The business model of Capital and Counties Properties, Capco (LSE:CAPC) used to be much more adventurous, with stakes in various projects around London. Now it has a 50% share in a relatively small development, Lillie Square, which is getting smaller as apartments are sold. This only accounts for 6% of its assets, leaving 94% of its holdings in or around Covent Garden.
It is focused primarily on renting out hundreds of units. It has become so much more a property holding company rather than a speculative property developer (although it does develop some of the properties when the opportunity arises) that last year it converted itself into a Real Estate Investment Trust.
As such “the Group will focus on growing rental income and achieving operating efficiencies to develop dividend distributions in line with underlying earnings” In return for some restrictions a REIT structure lowers tax (the company does not pay tax on rents received or on capital gains – but shareholders will pay tax on dividends based on those rents).
One requirement of REITs is to distribute at least 90% of net rental income to shareholders (shareholders may be subject to a 20% withholding tax). Other restrictions include that no one property accounts for more than 40% of total value (no problem for Capco) and interest cover (ratio of profits to finance costs) must be at least 1.25. Obviously, the loss of rent in 2020 means this last condition has been broken. But there is a get-out clause: HMRC may waive the condition in “severe financial difficulties due to unexpected circumstances” – I think Covid-19 counts.
So, the idea of a REIT is to pump rental income to shareholders in the form of dividends.
One issue that bothers me with Capco is that it reports net rental income of £57m - £75m but, in the past, has let its costs (including fat directors remuneration) mount up to more than that, thus reporting small operating profits or losses. Administrative expenses are £34 – £56m each year on top of net finance costs of £5 - £27m. As well as operating losses, it seems to regularly lose out on property revaluations and sales.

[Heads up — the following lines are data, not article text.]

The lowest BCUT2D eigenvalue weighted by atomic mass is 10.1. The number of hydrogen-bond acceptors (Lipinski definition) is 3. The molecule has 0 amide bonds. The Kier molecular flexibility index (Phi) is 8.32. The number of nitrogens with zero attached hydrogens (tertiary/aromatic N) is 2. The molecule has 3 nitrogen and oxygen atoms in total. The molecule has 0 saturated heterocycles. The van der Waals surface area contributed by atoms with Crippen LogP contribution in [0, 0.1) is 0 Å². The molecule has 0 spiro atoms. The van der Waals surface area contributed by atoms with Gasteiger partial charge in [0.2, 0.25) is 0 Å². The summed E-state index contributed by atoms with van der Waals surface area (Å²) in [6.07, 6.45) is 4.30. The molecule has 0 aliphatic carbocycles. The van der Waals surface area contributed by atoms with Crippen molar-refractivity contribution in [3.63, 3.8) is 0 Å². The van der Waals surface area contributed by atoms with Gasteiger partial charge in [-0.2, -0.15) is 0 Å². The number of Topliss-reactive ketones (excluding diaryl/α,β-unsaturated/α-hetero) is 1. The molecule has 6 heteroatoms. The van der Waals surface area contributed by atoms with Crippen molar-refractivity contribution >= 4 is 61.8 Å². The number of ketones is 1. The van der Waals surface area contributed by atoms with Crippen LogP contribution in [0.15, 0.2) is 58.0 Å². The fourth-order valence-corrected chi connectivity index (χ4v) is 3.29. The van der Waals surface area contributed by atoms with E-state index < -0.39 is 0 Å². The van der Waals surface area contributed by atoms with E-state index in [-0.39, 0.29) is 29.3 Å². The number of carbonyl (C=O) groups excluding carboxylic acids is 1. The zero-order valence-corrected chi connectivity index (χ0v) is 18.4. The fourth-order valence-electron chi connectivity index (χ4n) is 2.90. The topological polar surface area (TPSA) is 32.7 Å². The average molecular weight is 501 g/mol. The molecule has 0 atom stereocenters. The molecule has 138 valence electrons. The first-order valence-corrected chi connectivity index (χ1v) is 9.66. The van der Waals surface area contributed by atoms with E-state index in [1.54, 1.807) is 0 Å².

Profit and Loss Accounts
£m H1 2020 2019 2018 2017 2016 2015
Net rental income 18 61 57 67 82 75
Other income 0.3 2 3 4 5 4
Gain/loss from revaluations and sales -438 -43 39 -90 -229 +457
Impairment of other receivables 0 -21 -19 -1 -15 -12
Administration expenses -17 -43 -34 -39 -56 -52
Net finance cost -5 -14 -5 -3 -27 -11
Share of loss from JVs 0 -3 0 0 0.3 0.7
Tax -1 -1 -4 -7 +17 -3
Loss/profit from continuing operations -441 -62 37 -69 -224 457
Profit/Loss from discontinued operations 0 -246 -161 +6 0 0
Loss for the year -441 -308 -124 -63 -224 457
Share of loss to Capco SHs -441 -254 -57 -0.4 -119 431
Share of loss to minority interests 0 -54 -67 -63 -105 26These numbers do not shine a glowing light on the directors in charge of this company – no wonder the share price fell. Net asset value per share has fallen from £3.40 in 2015 to £2.36 in June 2020. But about half of the losses were on the Earl’s Court adventure rather than made in the home territory of Covent Garden.
The directors have an ambition to get “underlying a
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